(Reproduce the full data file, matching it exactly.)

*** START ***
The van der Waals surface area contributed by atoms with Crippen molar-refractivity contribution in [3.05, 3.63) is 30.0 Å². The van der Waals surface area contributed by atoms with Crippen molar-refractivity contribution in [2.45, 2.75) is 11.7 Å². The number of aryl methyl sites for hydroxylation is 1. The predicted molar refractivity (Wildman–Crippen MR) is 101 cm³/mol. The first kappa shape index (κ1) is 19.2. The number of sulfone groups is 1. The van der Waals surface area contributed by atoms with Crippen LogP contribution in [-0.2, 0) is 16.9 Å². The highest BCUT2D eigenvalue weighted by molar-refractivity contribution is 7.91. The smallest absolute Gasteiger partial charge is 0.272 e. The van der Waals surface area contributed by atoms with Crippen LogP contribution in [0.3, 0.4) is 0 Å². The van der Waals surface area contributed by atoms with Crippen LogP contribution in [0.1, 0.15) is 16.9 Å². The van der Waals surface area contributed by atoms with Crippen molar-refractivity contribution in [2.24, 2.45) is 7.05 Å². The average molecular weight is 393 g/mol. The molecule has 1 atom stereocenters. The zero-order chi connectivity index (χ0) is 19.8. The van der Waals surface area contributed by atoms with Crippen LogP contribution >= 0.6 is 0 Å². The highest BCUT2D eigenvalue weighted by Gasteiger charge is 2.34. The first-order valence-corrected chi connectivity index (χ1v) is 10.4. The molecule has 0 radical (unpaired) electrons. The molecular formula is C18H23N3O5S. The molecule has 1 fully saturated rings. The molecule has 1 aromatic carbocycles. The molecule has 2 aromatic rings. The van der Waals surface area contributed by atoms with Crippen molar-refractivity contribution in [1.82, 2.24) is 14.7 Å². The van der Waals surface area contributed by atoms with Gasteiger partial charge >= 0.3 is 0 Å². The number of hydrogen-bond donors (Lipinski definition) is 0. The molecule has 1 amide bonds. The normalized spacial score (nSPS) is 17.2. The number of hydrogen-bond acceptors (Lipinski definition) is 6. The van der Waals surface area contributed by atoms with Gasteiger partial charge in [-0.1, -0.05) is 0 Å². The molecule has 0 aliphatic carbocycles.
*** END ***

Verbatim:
The van der Waals surface area contributed by atoms with Crippen molar-refractivity contribution in [3.05, 3.63) is 30.0 Å². The van der Waals surface area contributed by atoms with Crippen molar-refractivity contribution in [2.45, 2.75) is 11.7 Å². The number of aryl methyl sites for hydroxylation is 1. The predicted molar refractivity (Wildman–Crippen MR) is 101 cm³/mol. The first kappa shape index (κ1) is 19.2. The number of sulfone groups is 1. The van der Waals surface area contributed by atoms with Crippen LogP contribution in [-0.2, 0) is 16.9 Å². The highest BCUT2D eigenvalue weighted by molar-refractivity contribution is 7.91. The smallest absolute Gasteiger partial charge is 0.272 e. The van der Waals surface area contributed by atoms with Crippen LogP contribution in [0.3, 0.4) is 0 Å². The van der Waals surface area contributed by atoms with Crippen LogP contribution in [0.1, 0.15) is 16.9 Å². The van der Waals surface area contributed by atoms with Crippen molar-refractivity contribution in [2.24, 2.45) is 7.05 Å². The average molecular weight is 393 g/mol. The molecule has 1 atom stereocenters. The zero-order chi connectivity index (χ0) is 19.8. The van der Waals surface area contributed by atoms with Crippen LogP contribution >= 0.6 is 0 Å². The highest BCUT2D eigenvalue weighted by Gasteiger charge is 2.34. The first-order valence-corrected chi connectivity index (χ1v) is 10.4. The molecule has 0 radical (unpaired) electrons. The molecular formula is C18H23N3O5S. The molecule has 1 fully saturated rings. The molecule has 1 aromatic carbocycles. The molecule has 2 aromatic rings. The van der Waals surface area contributed by atoms with Crippen molar-refractivity contribution in [1.82, 2.24) is 14.7 Å². The van der Waals surface area contributed by atoms with Gasteiger partial charge >= 0.3 is 0 Å². The number of hydrogen-bond donors (Lipinski definition) is 0. The molecule has 1 amide bonds. The normalized spacial score (nSPS) is 17.2. The number of hydrogen-bond acceptors (Lipinski definition) is 6. The van der Waals surface area contributed by atoms with Gasteiger partial charge in [-0.1, -0.05) is 0 Å². The molecule has 0 aliphatic carbocycles.